Star of the Show
On the anniversary of September 11, images of the effects of terrorism were again splashed across newspapers and television screens around the world. The day was dedicated to the memories of the fallen, and those declared heroes for helping others through the devastation. While such destruction is not uncommon in many nations around the world, here in Australia, such images were nearly impossible to comprehend, as we’d never experienced anything like this destruction. And, because we are so far removed from terrorism centers like the U.S.A., the Middle East, and Ireland, we doubted we ever would.
Sunday, October 12 changed everything. Glued to our television sets that night, we saw that two bombs had torn through Bali killing many of our own countrymen and leaving hundreds more injured or missing. We discovered, in the most painful and tragic way, that we’re not so safe, after all.
The Indonesian island of Bali has, for many years, been a second home to Australians. Because of this, it’s not surprising that the targeted Sari nightclub in the village of Kuta was filled with happy-go-lucky Australians enjoying a beer, a dance and the opportunity to catch up with friends. Football teams on end-of-season breaks, honeymooners, and adventure seekers alike felt the brunt of the first bomb which exploded inside the club forcing party-goers to evacuate the building. Outside, only moments later, a second bomb went off.
Images of injured men and women dragging others out of the flames and the rubble have appeared in the news media for the past week, along with heartbreaking videotape of friends and family waiting at airports to see if their loved ones will arrive on planes returning from the island. Such images have inspired in Australia a sense of unity similar to the flag-waving patriotism experienced in the U.S. following 9/11, a response born of a new-found and pervasive sense of fear. While the attacks occurred outside our boundaries, so many Australians have been affected. For most of us, terrorism is no longer something that happened Somewhere Else, but has hit home.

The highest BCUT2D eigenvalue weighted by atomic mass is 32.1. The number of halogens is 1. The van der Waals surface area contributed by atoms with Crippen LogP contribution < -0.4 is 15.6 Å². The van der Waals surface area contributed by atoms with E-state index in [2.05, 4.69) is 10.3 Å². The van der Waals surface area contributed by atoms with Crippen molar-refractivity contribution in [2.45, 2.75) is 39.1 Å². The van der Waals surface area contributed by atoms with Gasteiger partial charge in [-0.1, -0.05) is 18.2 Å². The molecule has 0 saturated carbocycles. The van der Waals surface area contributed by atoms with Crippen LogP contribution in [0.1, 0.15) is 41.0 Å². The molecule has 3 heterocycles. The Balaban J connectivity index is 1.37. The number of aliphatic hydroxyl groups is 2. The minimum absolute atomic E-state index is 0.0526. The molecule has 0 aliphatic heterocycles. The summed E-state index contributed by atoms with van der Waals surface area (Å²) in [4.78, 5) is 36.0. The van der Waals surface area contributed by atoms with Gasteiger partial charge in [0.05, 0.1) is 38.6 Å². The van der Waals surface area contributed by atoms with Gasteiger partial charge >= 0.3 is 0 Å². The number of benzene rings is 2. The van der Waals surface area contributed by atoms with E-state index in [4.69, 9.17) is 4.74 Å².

Acting out of a spirit of mateship and in order to raise money for the families and victims of the bombings, the Seven Network aired Australians Unite, a hastily thrown together two and half hours of tributes to the dead, and those working tirelessly to assist the wounded.
It all started out well. Andrew Daddo (always the consummate professional) and Melissa Doyle introduced the program, urging Australians to call “the number on their screens” to donate to the Red Cross Bali Appeal, then pointing out a host of Seven Network celebrities manning the phones. The show then moved to Perth here a panel of Seven celebrities read out messages from callers, as well as the names of some donors. In between, the cream of Australian musicians performed stripped down, sober versions of their chosen songs, much in the same vein as those featured on the 9/11 tribute America: A Tribute to Heroes.
Though the producers’ and participants’ intentions were surely good, Seven’s entire broadcast was overshadowed by its blatant commercialism and outright greed. Australians united all right, but only those in Seven’s employ with The Panel‘s Kate Langbroek and Glenn Robbins the only non-Seven affiliated celebs in sight.
Using stars of their own network was just one of the annoying moves made by Seven in the name of unified tribute. It also ran commercials for its own television shows throughout the appeal, and had Daddo and Doyle, as well as each of their panel members, constantly reminding viewers exactly which station they were watching.
The event was obviously put together quickly, to coincide with the “day of mourning” (as the one-week anniversary of the event was labeled) and to make sure it aired before any other network came up with a similar idea. Seven’s self-promotion was tacky, and did little to help the cause.
All that said, the victims of the Bali bombings were certainly honored throughout the night, by heartfelt spoken tributes. Performances from such seasoned greats as John Farnham, Marcia Hines, Mark Seymour and Jimmy Barnes (who chose a rousing version of “Higher and Higher” in contrast to the generally solemn numbers performed by others) were exquisite, demonstrating that music might be as healing as much-needed cash (donations ranged from a 14-year-old’s $10 to phone company Telstra’s $100,000). It is such generosity that should have been the star of the show. Instead, Seven kept the spotlight all to itself.